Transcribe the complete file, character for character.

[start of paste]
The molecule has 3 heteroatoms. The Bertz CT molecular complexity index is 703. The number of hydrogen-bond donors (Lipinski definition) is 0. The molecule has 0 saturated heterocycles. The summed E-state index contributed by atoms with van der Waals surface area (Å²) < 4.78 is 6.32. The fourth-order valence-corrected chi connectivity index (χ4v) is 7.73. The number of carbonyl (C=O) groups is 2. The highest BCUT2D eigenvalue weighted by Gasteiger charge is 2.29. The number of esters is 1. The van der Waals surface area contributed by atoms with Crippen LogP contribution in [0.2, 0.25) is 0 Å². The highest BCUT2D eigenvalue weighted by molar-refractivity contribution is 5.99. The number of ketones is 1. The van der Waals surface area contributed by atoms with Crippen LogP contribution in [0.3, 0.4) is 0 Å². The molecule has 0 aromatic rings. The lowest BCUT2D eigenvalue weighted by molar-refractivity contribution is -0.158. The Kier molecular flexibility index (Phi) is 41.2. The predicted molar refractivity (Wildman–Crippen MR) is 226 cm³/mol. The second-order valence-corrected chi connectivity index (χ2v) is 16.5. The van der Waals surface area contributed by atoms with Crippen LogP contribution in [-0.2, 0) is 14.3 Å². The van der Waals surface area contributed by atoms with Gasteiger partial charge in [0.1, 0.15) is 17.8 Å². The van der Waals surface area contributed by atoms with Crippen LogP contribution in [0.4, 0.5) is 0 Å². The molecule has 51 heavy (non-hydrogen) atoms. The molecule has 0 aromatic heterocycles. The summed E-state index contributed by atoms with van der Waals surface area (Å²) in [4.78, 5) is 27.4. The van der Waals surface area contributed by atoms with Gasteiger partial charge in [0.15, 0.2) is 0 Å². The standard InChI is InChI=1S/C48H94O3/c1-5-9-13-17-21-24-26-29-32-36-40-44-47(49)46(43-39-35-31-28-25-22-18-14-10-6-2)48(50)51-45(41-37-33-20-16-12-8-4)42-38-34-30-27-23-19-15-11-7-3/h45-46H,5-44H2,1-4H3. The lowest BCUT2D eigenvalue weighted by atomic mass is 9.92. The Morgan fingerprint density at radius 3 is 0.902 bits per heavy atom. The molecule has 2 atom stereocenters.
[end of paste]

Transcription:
The molecule has 3 heteroatoms. The Bertz CT molecular complexity index is 703. The number of hydrogen-bond donors (Lipinski definition) is 0. The molecule has 0 saturated heterocycles. The summed E-state index contributed by atoms with van der Waals surface area (Å²) < 4.78 is 6.32. The fourth-order valence-corrected chi connectivity index (χ4v) is 7.73. The number of carbonyl (C=O) groups is 2. The highest BCUT2D eigenvalue weighted by Gasteiger charge is 2.29. The number of esters is 1. The van der Waals surface area contributed by atoms with Crippen LogP contribution in [0.2, 0.25) is 0 Å². The highest BCUT2D eigenvalue weighted by molar-refractivity contribution is 5.99. The number of ketones is 1. The van der Waals surface area contributed by atoms with Crippen LogP contribution in [0.3, 0.4) is 0 Å². The molecule has 0 aromatic rings. The lowest BCUT2D eigenvalue weighted by molar-refractivity contribution is -0.158. The Kier molecular flexibility index (Phi) is 41.2. The predicted molar refractivity (Wildman–Crippen MR) is 226 cm³/mol. The second-order valence-corrected chi connectivity index (χ2v) is 16.5. The van der Waals surface area contributed by atoms with Crippen LogP contribution in [-0.2, 0) is 14.3 Å². The van der Waals surface area contributed by atoms with Gasteiger partial charge in [0.1, 0.15) is 17.8 Å². The van der Waals surface area contributed by atoms with Crippen LogP contribution in [0.4, 0.5) is 0 Å². The molecule has 51 heavy (non-hydrogen) atoms. The molecule has 0 aromatic heterocycles. The summed E-state index contributed by atoms with van der Waals surface area (Å²) in [4.78, 5) is 27.4. The van der Waals surface area contributed by atoms with Gasteiger partial charge in [0.15, 0.2) is 0 Å². The standard InChI is InChI=1S/C48H94O3/c1-5-9-13-17-21-24-26-29-32-36-40-44-47(49)46(43-39-35-31-28-25-22-18-14-10-6-2)48(50)51-45(41-37-33-20-16-12-8-4)42-38-34-30-27-23-19-15-11-7-3/h45-46H,5-44H2,1-4H3. The lowest BCUT2D eigenvalue weighted by atomic mass is 9.92. The Morgan fingerprint density at radius 3 is 0.902 bits per heavy atom. The molecule has 2 atom stereocenters.